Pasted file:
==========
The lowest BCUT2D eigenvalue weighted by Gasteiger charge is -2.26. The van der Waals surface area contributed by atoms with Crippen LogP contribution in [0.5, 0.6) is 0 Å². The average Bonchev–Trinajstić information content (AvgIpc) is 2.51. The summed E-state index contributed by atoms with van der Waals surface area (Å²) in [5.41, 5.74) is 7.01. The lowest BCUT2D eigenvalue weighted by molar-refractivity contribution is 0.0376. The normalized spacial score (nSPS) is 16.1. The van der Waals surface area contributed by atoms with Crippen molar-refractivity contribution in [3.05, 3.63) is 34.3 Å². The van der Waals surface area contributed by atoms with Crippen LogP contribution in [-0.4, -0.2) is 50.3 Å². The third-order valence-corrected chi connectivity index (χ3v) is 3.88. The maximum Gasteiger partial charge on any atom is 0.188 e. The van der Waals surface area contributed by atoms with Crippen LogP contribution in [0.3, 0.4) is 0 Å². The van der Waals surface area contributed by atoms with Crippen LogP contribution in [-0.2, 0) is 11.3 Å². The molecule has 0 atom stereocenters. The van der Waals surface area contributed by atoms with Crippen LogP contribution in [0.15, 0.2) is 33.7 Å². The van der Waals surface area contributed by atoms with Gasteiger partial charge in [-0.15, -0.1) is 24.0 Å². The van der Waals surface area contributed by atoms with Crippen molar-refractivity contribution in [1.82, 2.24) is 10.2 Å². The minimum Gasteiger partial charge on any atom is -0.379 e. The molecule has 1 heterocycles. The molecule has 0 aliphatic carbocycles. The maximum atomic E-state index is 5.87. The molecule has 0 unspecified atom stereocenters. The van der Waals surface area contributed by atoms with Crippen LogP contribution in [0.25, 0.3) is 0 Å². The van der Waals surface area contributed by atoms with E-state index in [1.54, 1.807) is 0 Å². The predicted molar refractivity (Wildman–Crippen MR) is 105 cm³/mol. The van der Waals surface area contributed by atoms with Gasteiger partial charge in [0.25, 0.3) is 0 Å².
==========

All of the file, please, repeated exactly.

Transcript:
The lowest BCUT2D eigenvalue weighted by Gasteiger charge is -2.26. The van der Waals surface area contributed by atoms with Crippen LogP contribution in [0.5, 0.6) is 0 Å². The average Bonchev–Trinajstić information content (AvgIpc) is 2.51. The summed E-state index contributed by atoms with van der Waals surface area (Å²) in [5.41, 5.74) is 7.01. The lowest BCUT2D eigenvalue weighted by molar-refractivity contribution is 0.0376. The normalized spacial score (nSPS) is 16.1. The van der Waals surface area contributed by atoms with Crippen molar-refractivity contribution in [3.05, 3.63) is 34.3 Å². The van der Waals surface area contributed by atoms with Crippen LogP contribution in [-0.4, -0.2) is 50.3 Å². The third-order valence-corrected chi connectivity index (χ3v) is 3.88. The maximum Gasteiger partial charge on any atom is 0.188 e. The van der Waals surface area contributed by atoms with Crippen LogP contribution in [0.3, 0.4) is 0 Å². The van der Waals surface area contributed by atoms with Crippen LogP contribution in [-0.2, 0) is 11.3 Å². The molecule has 0 atom stereocenters. The van der Waals surface area contributed by atoms with Crippen LogP contribution in [0.15, 0.2) is 33.7 Å². The van der Waals surface area contributed by atoms with Gasteiger partial charge in [-0.15, -0.1) is 24.0 Å². The van der Waals surface area contributed by atoms with Crippen molar-refractivity contribution in [1.82, 2.24) is 10.2 Å². The minimum Gasteiger partial charge on any atom is -0.379 e. The molecule has 1 heterocycles. The molecule has 0 aliphatic carbocycles. The maximum atomic E-state index is 5.87. The molecule has 0 unspecified atom stereocenters. The van der Waals surface area contributed by atoms with Crippen LogP contribution in [0.25, 0.3) is 0 Å². The van der Waals surface area contributed by atoms with E-state index in [1.54, 1.807) is 0 Å². The predicted molar refractivity (Wildman–Crippen MR) is 105 cm³/mol. The van der Waals surface area contributed by atoms with Gasteiger partial charge in [0.25, 0.3) is 0 Å².